Hunting behavior. We had already made some assumptions concerning the hunting habits by discussing the anatomy of the skull. Definitely, Kronosaurus queenslandicus was a formidable hunter – due to their position the enhanced fangs work like a scissor, counterbalancing the missing raw edges by force. A similar use can be assumed by the underbite in the middle of the jaws. Due to this, Kronosaurus queenslandicus was probably able to bite through its prey. However, the results of the finite-element-analysis concerning the distribution of forces can be interpreted in the way that the prey of Kronosaurus queenslandicus was considerably smaller than the hunter himself. For example, modern crocodiles can hunt down prey which has a similar body mass. Furthermore crocodiles kill bigger prey by the death role, and wild turning, which puts great stress on their jaw. It is rather unlikely that Kronosaurus queenslandicus showed a similar behavior. More probable its prey was break by its teeth, in order to get swallowable bites. There is another point strengthening this assumption. The form of the snout of Kronosaurus queenslandicus is most similar to these species of crocodiles which are known to hunt mainly small to middle large prey, as well as fish. Typical for this is the slim, slightly stepped tip of the snout. But there are also indications that the habitat influences the form of the snout: The form of the snout is most similar to the thalattosuchians, extinct crocodiles, which lived in the sea like Kronosaurus queenslandicus. Obviously Kronosaurus queenslandicus was able to grip its prey precisely as well as with much force.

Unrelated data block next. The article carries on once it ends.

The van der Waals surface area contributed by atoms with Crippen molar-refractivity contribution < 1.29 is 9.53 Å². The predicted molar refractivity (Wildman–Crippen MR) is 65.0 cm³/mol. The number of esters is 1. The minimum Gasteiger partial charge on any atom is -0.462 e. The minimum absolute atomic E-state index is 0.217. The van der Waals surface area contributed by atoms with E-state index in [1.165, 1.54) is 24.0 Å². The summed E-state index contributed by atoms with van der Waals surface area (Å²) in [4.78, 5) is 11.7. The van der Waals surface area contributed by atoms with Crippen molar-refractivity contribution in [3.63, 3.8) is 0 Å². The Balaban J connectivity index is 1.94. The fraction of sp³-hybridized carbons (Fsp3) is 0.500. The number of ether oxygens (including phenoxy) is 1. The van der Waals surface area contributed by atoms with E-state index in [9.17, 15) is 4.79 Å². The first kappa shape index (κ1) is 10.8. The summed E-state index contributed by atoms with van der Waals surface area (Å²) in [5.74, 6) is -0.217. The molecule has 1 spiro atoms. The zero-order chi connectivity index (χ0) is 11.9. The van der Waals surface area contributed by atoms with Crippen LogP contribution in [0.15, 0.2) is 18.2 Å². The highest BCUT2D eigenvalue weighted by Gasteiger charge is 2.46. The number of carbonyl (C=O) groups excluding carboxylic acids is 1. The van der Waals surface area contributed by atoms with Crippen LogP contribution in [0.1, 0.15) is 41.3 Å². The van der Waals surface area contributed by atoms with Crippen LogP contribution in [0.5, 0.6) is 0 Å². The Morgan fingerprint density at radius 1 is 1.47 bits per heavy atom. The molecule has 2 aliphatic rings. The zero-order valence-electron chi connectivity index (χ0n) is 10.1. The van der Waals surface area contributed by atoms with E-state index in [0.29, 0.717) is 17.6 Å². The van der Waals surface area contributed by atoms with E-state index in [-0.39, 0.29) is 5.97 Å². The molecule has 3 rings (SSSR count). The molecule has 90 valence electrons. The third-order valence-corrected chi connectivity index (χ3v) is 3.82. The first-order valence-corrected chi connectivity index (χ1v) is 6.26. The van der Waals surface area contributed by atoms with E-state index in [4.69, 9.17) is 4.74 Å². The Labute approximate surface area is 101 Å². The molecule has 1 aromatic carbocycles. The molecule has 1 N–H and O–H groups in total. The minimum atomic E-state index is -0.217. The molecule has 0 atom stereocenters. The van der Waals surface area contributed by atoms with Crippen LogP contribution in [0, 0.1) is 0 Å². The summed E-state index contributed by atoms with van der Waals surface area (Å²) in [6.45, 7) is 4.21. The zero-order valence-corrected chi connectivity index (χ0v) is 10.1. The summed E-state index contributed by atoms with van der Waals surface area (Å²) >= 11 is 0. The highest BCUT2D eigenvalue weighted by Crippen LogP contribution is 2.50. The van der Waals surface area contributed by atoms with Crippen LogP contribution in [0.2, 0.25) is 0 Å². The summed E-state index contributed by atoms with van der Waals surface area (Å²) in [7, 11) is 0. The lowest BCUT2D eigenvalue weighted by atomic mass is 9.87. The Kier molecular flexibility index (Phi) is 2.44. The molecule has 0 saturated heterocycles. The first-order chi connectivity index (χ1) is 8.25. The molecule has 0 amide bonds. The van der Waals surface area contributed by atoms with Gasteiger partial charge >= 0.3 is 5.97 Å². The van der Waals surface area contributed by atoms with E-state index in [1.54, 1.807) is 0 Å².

The prey was certainly smaller than the hunter. Not only findings of the anatomy point in this direction, but also ecologically assumptions: Based on the fossil record, there was no bigger species as Kronosaurus queenslandicus in its environment –  the next species in size are sharks of about 3 tons, fish lizards of 2 tons, long necked plesiosaurs and turtles weighting tons. So there was no other option for the matured Kronosaurus queenslandicus than hunting smaller prey. This can also be seen as the reason why the resilience of its skull was sufficient. Recent marine hunters – e.g. toothed whales (odontocetes) – and crocodiles feed from smaller prey like fishes and squids, forming a big part of their menu. Probably it was the same case with Kronosaurus queenslandicus.  A matured individual of this species was definitely the Apex-predator on the top of the food-chain in its environment, and possibly feared by younger and smaller individuals of its own species.